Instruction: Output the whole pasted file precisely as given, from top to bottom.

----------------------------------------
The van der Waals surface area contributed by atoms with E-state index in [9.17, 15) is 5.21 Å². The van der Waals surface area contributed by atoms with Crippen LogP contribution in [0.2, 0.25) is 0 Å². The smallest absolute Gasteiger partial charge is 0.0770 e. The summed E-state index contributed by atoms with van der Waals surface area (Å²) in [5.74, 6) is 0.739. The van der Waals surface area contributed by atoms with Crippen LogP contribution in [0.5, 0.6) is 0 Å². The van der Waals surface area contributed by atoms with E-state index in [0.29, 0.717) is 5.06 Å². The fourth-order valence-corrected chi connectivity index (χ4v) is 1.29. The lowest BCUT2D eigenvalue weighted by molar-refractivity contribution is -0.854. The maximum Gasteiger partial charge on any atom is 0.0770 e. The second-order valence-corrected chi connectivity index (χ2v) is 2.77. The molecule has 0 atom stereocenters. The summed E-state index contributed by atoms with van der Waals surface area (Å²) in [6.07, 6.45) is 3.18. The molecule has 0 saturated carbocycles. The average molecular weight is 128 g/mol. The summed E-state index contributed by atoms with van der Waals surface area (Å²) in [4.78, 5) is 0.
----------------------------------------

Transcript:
The van der Waals surface area contributed by atoms with E-state index in [9.17, 15) is 5.21 Å². The van der Waals surface area contributed by atoms with Crippen LogP contribution in [0.2, 0.25) is 0 Å². The smallest absolute Gasteiger partial charge is 0.0770 e. The summed E-state index contributed by atoms with van der Waals surface area (Å²) in [5.74, 6) is 0.739. The van der Waals surface area contributed by atoms with Crippen LogP contribution in [0.5, 0.6) is 0 Å². The van der Waals surface area contributed by atoms with E-state index in [0.29, 0.717) is 5.06 Å². The fourth-order valence-corrected chi connectivity index (χ4v) is 1.29. The lowest BCUT2D eigenvalue weighted by molar-refractivity contribution is -0.854. The maximum Gasteiger partial charge on any atom is 0.0770 e. The second-order valence-corrected chi connectivity index (χ2v) is 2.77. The molecule has 0 atom stereocenters. The summed E-state index contributed by atoms with van der Waals surface area (Å²) in [6.07, 6.45) is 3.18. The molecule has 0 saturated carbocycles. The average molecular weight is 128 g/mol. The summed E-state index contributed by atoms with van der Waals surface area (Å²) in [4.78, 5) is 0.